They contacted my previous employer for a reference, but apparently I
was badmouthed by a manager there that I had worked with for a short
time. I was surprised that they'd spoken to this particular manager,
because I'd intentionally not named them as the reference.
It's not unusual for a potential employer to use a "back-door reference" when checking references. It's possible that this is how that particular manager got involved.
That happens when the hiring manager or recruiter or HR rep happen to know someone in the reference company. They contact their friend and ask about you. Sometimes that turns up more revealing reference information (from the hiring company's point of view) than the references which are hand-picked by the applicant.
As a hiring manager, I've spoken to friends at companies where an applicant used to work. In my case, the references all ended up being good ones.
While I don't know the reason in other cases, I've had other potential
opportunities turn cold after the initial interview. Is there a
problem with using my previous employer for a reference?
Unless someone is willing to tell you, there's no way to know if your references are the factor causing opportunities to "turn cold", or if it's just a case of a poor fit for the job, or something else. If things turn cold after a single interview, it most likely has nothing to do with references. Usually, you haven't even given them your list of references at that point in the process. (There's no need to supply references until asked).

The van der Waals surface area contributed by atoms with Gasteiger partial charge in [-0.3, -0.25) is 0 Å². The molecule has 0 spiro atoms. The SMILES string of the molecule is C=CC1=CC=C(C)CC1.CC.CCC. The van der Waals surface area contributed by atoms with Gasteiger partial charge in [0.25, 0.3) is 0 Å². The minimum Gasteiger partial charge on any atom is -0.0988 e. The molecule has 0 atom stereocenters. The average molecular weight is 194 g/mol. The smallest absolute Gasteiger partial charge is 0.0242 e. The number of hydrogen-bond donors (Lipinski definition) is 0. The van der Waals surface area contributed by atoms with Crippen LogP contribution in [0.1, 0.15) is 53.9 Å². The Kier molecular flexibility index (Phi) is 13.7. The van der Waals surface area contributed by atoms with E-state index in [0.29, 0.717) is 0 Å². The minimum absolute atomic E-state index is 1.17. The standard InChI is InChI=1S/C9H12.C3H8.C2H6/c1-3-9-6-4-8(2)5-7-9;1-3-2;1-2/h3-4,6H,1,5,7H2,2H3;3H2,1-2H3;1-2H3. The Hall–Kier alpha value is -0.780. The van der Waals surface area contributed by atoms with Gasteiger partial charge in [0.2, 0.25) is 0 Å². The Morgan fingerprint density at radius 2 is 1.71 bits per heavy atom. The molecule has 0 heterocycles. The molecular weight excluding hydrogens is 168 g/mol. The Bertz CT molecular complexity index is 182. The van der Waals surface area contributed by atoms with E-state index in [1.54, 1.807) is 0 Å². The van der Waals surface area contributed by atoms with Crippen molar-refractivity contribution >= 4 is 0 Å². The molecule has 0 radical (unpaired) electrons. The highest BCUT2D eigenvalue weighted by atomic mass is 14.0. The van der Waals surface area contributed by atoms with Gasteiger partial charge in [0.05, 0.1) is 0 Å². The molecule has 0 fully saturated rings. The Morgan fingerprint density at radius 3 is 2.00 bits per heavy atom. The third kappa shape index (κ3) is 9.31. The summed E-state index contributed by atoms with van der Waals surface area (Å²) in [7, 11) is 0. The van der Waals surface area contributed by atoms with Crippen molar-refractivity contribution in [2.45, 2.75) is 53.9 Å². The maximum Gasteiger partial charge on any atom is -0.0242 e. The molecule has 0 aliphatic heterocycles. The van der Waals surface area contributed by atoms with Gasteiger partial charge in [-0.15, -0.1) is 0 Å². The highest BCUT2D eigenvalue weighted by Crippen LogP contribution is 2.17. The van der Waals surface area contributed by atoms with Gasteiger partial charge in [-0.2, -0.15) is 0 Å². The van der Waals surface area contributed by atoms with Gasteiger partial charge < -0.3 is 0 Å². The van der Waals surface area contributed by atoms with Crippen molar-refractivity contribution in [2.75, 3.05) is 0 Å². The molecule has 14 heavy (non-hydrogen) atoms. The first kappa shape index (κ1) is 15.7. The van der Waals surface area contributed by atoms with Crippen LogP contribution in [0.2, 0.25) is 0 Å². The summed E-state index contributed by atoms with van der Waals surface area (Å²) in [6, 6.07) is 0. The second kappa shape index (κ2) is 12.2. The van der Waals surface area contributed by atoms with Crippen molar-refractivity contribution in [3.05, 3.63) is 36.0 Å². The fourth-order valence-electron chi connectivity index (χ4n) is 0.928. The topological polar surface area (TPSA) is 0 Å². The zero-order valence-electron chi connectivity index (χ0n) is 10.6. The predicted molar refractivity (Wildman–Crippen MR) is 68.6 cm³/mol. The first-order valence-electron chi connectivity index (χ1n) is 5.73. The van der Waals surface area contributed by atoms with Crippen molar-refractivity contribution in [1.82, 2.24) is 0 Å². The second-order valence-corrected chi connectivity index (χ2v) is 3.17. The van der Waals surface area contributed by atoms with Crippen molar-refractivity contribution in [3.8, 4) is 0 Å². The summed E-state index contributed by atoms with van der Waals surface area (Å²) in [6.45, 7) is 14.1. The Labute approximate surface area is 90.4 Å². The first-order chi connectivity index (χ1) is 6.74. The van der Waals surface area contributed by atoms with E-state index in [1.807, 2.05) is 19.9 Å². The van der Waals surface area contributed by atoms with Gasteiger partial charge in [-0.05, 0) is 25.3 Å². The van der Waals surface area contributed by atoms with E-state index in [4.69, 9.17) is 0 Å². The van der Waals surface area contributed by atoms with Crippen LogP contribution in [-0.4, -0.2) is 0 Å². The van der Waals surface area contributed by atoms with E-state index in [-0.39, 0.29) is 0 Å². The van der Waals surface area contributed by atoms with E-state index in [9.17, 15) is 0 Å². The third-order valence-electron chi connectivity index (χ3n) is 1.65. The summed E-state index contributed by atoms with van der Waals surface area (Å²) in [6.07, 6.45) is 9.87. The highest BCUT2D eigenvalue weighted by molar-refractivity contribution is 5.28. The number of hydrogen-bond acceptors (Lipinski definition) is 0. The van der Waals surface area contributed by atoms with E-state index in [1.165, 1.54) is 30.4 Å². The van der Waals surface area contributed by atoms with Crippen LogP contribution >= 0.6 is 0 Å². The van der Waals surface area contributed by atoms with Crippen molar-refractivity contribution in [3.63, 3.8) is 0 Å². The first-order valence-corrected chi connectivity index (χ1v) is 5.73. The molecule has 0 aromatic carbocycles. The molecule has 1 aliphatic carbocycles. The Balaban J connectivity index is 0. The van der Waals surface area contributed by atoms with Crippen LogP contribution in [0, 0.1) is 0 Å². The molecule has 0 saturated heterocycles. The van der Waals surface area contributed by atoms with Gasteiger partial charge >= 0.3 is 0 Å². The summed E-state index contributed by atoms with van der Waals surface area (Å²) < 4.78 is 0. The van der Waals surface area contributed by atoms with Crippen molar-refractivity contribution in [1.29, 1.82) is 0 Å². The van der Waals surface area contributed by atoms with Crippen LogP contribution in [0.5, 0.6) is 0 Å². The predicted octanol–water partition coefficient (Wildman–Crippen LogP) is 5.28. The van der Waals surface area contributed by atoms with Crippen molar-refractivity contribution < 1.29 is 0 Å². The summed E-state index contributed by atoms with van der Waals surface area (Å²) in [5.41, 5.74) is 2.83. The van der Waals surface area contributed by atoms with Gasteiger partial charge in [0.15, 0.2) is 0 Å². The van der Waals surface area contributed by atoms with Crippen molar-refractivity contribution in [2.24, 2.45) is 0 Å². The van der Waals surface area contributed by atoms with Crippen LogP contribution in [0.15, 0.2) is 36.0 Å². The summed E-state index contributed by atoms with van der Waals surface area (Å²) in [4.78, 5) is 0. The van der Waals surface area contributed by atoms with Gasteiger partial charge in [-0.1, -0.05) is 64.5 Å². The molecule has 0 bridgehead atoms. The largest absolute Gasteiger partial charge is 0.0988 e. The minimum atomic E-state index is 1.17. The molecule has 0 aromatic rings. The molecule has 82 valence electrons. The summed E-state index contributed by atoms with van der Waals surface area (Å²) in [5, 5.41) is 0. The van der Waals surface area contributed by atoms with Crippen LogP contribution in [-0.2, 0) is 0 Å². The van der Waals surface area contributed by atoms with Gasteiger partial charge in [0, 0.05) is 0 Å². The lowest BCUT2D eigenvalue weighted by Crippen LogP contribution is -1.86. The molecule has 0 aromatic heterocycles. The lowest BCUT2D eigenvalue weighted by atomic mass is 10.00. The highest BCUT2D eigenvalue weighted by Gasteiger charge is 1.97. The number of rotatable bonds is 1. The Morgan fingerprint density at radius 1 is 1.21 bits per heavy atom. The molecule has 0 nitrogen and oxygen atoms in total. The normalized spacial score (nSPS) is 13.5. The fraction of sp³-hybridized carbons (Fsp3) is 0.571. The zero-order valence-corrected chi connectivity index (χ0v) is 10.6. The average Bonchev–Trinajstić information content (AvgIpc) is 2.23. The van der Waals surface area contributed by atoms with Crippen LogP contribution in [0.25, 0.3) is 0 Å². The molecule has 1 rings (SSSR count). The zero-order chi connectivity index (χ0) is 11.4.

Still, if you have enough references, there's no reason to include one particular employer in your list if you think they are the source of your problems.
Dig hard through your past and include only the people who will give you glowing references. (Make sure you contact them first, so that you know what they will say about you.)
List your best references first. Many companies won't bother to check more than two or three references anyway. So list your most glowing references at the top, and the very good but not glowing references at the bottom. Omit everyone who won't say good things about you.
For this particular problematic company, try to list someone else there other than this one former manager (if you can find someone there who would say good things about you). If you can't find anyone, then just avoid that company from your references.
What can I do to stop this from happening?
In the US at least, you can't stop someone from answering questions asked of them during a reference check. Your local employment laws may be different.
If you have some folks in your past who won't say great things about you, simply don't list them, and hope for the best.
How damaging is bad reference to a new position?
It can be pretty bad, depending on the particular circumstances.
One of the questions I ask when I'm checking references is always "Would you hire [applicant] again?" If the answer is no, I'll dig in for more details. But by itself, that is usually a big red flag.